The Geochronology Service collaborates in a study to decipher the origin of Roman glasses found in Segovia
The Geochronology Service has recently collaborated with a group of physicists and archaeologists in the characterisation, by means of chemical and isotopic analytical techniques, of Roman glasses (from the 1st to the 3rd century AD.), found in the Roman city of Duratón (Segovia)
The collaboration of the Geochronology Service with researchers from the UAM and CSIC has resulted in a publication, which shows analytical results that complement existing archaeological information. The analytical and isotopic methods used in this work provide valuable chronological information, as well as about the provenance of glasses fragments found in the Roman city of Duratón (Segovia). The PIXE-PIGE (Particle Induced X-ray/Gamma-ray Emission) and ID-TIMS (Isotope Dilution Thermal Ionization Mass Spectrometry) techniques have enabled the differentiation of the glasses found in four groups, where the majority would correspond to the typical Roman glass rich in sodium (Natron Type), manufactured between the 1st and 3rd centuries AD, as previously concluded from studies in other glasses found in the Iberian Peninsula.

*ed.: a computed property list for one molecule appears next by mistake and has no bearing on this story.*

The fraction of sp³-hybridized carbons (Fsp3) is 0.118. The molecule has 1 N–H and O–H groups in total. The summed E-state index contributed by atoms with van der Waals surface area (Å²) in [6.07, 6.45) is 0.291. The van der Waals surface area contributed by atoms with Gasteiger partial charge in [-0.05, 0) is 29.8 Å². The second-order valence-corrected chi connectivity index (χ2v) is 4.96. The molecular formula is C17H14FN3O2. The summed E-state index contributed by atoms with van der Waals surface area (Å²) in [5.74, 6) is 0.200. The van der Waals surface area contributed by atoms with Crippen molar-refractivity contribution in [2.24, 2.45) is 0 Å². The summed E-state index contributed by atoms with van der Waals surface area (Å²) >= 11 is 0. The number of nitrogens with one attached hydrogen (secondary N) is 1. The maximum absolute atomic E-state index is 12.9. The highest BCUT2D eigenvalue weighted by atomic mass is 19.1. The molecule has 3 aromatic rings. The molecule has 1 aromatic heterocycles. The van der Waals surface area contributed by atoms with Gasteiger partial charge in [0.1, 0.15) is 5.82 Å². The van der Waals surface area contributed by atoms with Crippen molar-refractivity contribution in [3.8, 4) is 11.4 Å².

The analysis of the isotopic composition of strontium (Sr) and neodymium (Nd) confirms the compositional similarities of the glasses found in Segovia with others found in Barcino, Lyon or in the Iulia Felix wreck. These results suggest that the original production of the Roman glasses found was carried out in areas located in the Eastern Mediterranean.
Zucchiatti, A., Climent-Font, A., Gutiérrez-Neira, P.C., Montero-Ruiz, I., Fuenlabrada, J.M., Galindo, C., (2018). Amorphous glass fragments from archaeological surface surveys: Potential chronological use of ion beam and isotopic analytical characterization. Journal of Archaeological Science: Reports 19, 439-453